Conversations with my grandfather

On 5th July, my grandfather, Sir Philip Goodhart (Big Daddy to his family) died. He was a few months short of his 90th birthday.

During the last year or so of his life, I was lucky enough to spend a few lazy Sunday afternoons in conversation with Big Daddy at his home near Holland Park. I would typically arrive shortly after lunchtime to find him in his usual spot at the head of the dining room table, huddled over a newspaper. We would sit and drink “Brampagne” as he called it (sparkling wine from Kent) and after hearing one or two of his more eccentric theories about the day’s headline stories, I would steer the conversation towards some aspect of his past.

In particular, these conversations started after a business trip I took to Israel and Palestine in May 2014. I knew vaguely that Big Daddy had served in the British Army there after World War Two. I also knew that he came from a leading Anglo-American Jewish family and that therefore, by definition, Zionist politics must have played some part in his early adult life. So, having had my own interest in Israel stirred, I was curious to find out more about his experiences.


These conversations were not conceived as interviews. I had a vague inkling that I might one day write up some of the stories he told me, but had I been serious at the time about this endeavour, I would perhaps have gone a little slower on the Brampagne.

It also wasn’t my intention to wait until after Big Daddy had died to publish these reminiscences. Although, after my experience of writing a piece about the 1975 EEC referendum earlier this year and taking it to him because I was sure he’d be pleased, only to have it handed back covered in red pen and all the phrases I was most proud of crossed out, I was certainly somewhat hesitant about giving him a chance to edit my ramblings.

I suppose though, his death has provided the impetus to finally put pen to paper (or finger to key more accurately), because for as long as he was alive our conversations were, to my mind at least, unfinished. I have no regrets about that: I’m simply grateful for the Sunday afternoons we did have. But now our conversations are finished, so here are his stories.

School days

His school days formed (or perhaps deformed is more appropriate) him in a couple of significant ways. Despite being quite clearly a natural leftie, he was forced from an early age by schoolmasters to write with his right hand. As a result, his handwriting was – even before the shakes worsened the situation – completely illegible to all but the most highly-trained interpreter (for which, read devoted secretary). The second thing we have his schooling to blame for is the fact that Big Daddy was not only the worst singer I’ve ever come across, but joyfully revelled in his own complete absence of musicality. In one frequently re-told story from school days, the young Philip is taking part in whole school singing when the music master comes up to him and says: ‘Goodhart – keep opening and closing your mouth, but stop making a noise.’ Big Daddy’s characteristic way of overcoming this potentially crushing moment was to make a comedic feature of his tone-deafness. Right to the end, he would phone each of his seven children and 21 grandchildren on their birthdays and bellow completely atonally down the phone: ‘Happy Birthday TOOO YOOOUU! Happy Birthday TOOOOOOOOO YOOOOOOOOUUUUUUU…’

Another story from his school days that I only heard for the first time shortly before his death was about how he discovered his own semi-Jewishness. Philip’s father, Arthur Lehman Goodhart was a non-observant, non-religious Jew. His mother, Cecily, on the other hand was a devout Protestant Christian. Synagogue, Torah and Sabbath therefore did not feature at all in the young Philip’s life, whereas church, Sunday school and Bible were omnipresent. In this context, it’s perhaps not that surprising that Philip in his early adolescence was largely unaware of his Jewish heritage.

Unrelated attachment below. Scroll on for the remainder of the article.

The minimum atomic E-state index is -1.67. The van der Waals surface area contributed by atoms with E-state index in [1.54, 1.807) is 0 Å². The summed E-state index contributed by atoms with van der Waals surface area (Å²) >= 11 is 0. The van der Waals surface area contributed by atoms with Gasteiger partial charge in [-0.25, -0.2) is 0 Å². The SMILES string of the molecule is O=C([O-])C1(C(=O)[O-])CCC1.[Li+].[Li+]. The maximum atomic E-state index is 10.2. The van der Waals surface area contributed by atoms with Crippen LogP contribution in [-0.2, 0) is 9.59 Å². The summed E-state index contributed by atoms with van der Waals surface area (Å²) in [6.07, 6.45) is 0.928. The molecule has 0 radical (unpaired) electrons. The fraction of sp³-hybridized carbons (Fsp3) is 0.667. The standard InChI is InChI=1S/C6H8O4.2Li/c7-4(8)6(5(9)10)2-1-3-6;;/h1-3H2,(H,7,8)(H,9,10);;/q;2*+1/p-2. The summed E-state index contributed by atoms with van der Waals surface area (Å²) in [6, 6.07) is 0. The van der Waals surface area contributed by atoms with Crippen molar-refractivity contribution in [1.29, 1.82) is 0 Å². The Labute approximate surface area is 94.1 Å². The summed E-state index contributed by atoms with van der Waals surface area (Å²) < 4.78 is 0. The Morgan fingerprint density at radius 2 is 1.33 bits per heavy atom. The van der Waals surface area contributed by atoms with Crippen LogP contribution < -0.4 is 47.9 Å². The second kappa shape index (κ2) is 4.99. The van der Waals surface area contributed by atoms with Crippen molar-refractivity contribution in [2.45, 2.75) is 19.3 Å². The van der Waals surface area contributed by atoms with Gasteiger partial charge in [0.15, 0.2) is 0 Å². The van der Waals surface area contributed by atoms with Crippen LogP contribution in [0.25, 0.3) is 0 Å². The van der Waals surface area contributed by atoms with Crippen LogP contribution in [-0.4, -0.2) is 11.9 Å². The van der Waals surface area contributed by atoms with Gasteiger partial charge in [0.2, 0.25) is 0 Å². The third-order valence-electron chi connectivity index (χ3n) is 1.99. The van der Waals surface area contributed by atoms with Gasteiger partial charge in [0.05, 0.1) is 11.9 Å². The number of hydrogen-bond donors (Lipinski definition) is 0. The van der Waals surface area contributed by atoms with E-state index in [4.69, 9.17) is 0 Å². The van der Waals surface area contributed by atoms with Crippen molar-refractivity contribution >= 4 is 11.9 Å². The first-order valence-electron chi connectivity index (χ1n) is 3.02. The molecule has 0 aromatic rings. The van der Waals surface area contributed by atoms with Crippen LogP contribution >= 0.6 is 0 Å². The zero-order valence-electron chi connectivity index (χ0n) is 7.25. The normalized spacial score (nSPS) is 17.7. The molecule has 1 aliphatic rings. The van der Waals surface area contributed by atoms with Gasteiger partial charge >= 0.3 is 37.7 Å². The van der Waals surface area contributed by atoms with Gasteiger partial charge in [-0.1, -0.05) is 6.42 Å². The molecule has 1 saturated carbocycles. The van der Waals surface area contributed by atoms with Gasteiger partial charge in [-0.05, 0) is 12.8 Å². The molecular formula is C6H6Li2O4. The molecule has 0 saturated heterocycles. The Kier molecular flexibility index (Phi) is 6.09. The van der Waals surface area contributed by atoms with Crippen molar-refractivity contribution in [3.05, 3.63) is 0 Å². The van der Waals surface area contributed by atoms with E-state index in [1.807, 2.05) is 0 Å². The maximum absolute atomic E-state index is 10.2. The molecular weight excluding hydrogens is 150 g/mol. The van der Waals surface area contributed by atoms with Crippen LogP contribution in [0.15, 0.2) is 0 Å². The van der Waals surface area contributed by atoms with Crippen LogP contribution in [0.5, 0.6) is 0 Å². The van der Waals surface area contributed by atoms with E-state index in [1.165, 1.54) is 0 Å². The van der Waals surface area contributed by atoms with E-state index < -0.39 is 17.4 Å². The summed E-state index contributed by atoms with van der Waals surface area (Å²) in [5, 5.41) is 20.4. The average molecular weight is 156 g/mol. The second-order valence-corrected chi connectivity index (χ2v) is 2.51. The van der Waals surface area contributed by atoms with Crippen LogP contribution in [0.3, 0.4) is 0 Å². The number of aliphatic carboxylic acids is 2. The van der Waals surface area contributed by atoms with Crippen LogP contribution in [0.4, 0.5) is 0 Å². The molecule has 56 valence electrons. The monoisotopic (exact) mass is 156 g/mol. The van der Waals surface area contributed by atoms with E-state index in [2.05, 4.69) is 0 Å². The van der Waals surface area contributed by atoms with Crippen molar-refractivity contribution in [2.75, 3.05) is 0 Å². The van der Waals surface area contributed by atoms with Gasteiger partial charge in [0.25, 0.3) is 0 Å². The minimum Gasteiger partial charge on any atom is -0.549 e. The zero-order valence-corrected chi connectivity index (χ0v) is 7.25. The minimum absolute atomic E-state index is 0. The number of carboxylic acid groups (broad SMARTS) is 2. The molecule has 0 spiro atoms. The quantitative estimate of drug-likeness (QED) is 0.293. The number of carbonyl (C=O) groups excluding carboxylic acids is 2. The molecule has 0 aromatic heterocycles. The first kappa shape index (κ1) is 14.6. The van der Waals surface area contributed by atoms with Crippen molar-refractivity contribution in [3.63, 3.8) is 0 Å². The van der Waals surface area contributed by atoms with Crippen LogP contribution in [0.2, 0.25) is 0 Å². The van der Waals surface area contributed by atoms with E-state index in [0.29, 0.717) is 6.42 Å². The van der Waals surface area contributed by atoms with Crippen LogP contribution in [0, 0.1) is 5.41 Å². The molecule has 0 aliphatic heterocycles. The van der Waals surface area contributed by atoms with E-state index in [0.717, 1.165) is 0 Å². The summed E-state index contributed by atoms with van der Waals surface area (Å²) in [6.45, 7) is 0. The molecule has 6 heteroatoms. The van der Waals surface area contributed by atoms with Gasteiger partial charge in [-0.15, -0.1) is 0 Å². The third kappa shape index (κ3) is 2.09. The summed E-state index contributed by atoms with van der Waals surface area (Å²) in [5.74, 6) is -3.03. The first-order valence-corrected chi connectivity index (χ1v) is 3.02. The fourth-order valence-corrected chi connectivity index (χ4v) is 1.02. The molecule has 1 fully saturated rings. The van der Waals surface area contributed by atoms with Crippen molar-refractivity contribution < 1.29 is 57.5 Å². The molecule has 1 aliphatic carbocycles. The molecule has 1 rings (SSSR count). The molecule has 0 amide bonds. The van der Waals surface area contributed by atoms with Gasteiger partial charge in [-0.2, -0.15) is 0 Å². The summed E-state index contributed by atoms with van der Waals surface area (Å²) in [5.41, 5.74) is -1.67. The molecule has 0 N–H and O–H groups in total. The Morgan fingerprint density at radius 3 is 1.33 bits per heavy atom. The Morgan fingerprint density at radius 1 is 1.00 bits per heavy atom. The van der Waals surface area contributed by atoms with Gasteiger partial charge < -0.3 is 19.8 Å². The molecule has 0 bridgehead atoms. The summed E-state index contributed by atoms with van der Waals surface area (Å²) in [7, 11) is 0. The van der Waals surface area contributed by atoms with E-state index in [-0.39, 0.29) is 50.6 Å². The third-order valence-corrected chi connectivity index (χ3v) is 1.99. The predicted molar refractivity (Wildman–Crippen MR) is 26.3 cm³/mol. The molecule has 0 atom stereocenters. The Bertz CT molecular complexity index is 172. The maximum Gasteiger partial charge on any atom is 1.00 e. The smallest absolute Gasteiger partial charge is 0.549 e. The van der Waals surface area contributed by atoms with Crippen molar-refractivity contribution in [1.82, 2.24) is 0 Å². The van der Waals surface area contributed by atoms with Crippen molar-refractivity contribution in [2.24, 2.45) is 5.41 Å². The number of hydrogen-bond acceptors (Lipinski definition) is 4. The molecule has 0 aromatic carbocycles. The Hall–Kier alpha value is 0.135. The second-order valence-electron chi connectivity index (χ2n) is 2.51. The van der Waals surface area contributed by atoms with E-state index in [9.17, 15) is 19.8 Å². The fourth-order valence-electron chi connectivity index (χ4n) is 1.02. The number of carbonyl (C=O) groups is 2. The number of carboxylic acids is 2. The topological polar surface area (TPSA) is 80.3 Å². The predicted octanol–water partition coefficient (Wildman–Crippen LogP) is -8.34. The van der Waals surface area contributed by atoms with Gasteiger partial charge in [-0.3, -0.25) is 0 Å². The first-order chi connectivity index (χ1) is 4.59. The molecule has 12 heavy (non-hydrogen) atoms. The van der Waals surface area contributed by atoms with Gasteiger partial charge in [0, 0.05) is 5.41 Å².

At school (the Dragon in Oxford at this point), the boys often fought in the playground. Drawing on contemporary events (this being c.1936-7), they would pretend to be opposing sides in the Spanish Civil War. By pure chance, Big Daddy somehow ended up more often fighting for Franco than for his Republican opponents. One day, having been boxing away for General Franco in the playground, he came home and launched into a particularly vitriolic anti-Semitic rant in front of his governess. She calmly and firmly responded: “I wouldn’t repeat that in front of your father.”

Over the next decade of his life, his Jewishness became an increasingly important feature of Philip’s identity. During the war, he spent time in the States with the much more overtly Jewish side of his father’s family. And he couldn’t avoid the implications of his Jewish connections given what was happening in central and Eastern Europe in the early 1940s.

The Holocaust made Big Daddy not just un-religious but wholly irreverent in his attitude to God. He thought it was very careless of an omnipotent God to let such a thing happen to his chosen people. He also told me not long before he died that if he ever got close enough to God to have a conversation – which he doubted – he intended to give him a few tips on being a father. Number one: try not to get your eldest son crucified. Flippancy was always Big Daddy’s stock currency when faced with potentially serious matters.


In 1945, he was serving in the Parachute Regiment when it was despatched to keep the peace in what was then still British Mandate Palestine. At first, he tried to use his Jewishness as a pretext for not going, but the British Army was having none of it, so he ended up spending close to two years fending off Zionist and Arab nationalist terrorists. This was a formative period in many ways, but perhaps most significantly it turned Philip from a “politically diffident” Labour supporter (having spent the previous couple of years in the bosom of his staunchly Democratic New York Jewish family – ‘uncle’ Herbert Lehman was a former Democratic governor of New York, and another member of the extended clan, Henry Morgenthau Jr, was one of FDR’s closest confidants – he considered himself a ‘New Dealer’ more than anything else at this point) into a lifelong Conservative. Given that he went on to spend 35 years as a Conservative MP, this turned out to be quite an important life decision.

This political awakening had two causes according to Big Daddy. One was the respective attitudes of the British Labour and Conservative parties towards Zionism. Although he had no qualms about shooting at members of the Stern gang (a Zionist terrorist group) and the like in Palestine, he returned from the Holy Land convinced that an independent Jewish state was (part of) the solution. This aligned him with the Conservative party of the day and pitted him against Labour. The second, and perhaps more significant reason for his political realignment, was that in Palestine he became an officer. In the whole of the British Army in Palestine, there wasn’t such a thing as a Labour-supporting officer, he chortled to me 70 years later. Socially he would have been an outcast for expressing support for the Attlee government. And so – because he was always more a socialite than a socialist – he became a Tory.